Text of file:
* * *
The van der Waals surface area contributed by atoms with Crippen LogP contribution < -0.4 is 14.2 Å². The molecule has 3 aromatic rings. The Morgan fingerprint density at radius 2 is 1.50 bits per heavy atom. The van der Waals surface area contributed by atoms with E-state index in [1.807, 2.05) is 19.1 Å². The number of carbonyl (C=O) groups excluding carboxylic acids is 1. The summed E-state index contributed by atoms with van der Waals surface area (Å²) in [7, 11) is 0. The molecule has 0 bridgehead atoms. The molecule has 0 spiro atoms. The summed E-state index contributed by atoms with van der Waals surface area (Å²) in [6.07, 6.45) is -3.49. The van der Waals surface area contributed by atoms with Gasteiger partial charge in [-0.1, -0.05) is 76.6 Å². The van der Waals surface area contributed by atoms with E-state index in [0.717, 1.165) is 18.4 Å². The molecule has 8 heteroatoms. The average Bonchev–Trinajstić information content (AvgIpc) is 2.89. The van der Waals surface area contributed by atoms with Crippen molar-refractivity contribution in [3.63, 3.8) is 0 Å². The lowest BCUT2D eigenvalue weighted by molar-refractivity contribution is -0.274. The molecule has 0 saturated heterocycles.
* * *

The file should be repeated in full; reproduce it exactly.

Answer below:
The van der Waals surface area contributed by atoms with Crippen LogP contribution < -0.4 is 14.2 Å². The molecule has 3 aromatic rings. The Morgan fingerprint density at radius 2 is 1.50 bits per heavy atom. The van der Waals surface area contributed by atoms with E-state index in [1.807, 2.05) is 19.1 Å². The number of carbonyl (C=O) groups excluding carboxylic acids is 1. The summed E-state index contributed by atoms with van der Waals surface area (Å²) in [7, 11) is 0. The molecule has 0 bridgehead atoms. The molecule has 0 spiro atoms. The summed E-state index contributed by atoms with van der Waals surface area (Å²) in [6.07, 6.45) is -3.49. The van der Waals surface area contributed by atoms with Gasteiger partial charge in [-0.1, -0.05) is 76.6 Å². The van der Waals surface area contributed by atoms with E-state index in [0.717, 1.165) is 18.4 Å². The molecule has 8 heteroatoms. The average Bonchev–Trinajstić information content (AvgIpc) is 2.89. The van der Waals surface area contributed by atoms with Crippen molar-refractivity contribution in [3.63, 3.8) is 0 Å². The lowest BCUT2D eigenvalue weighted by molar-refractivity contribution is -0.274. The molecule has 0 saturated heterocycles.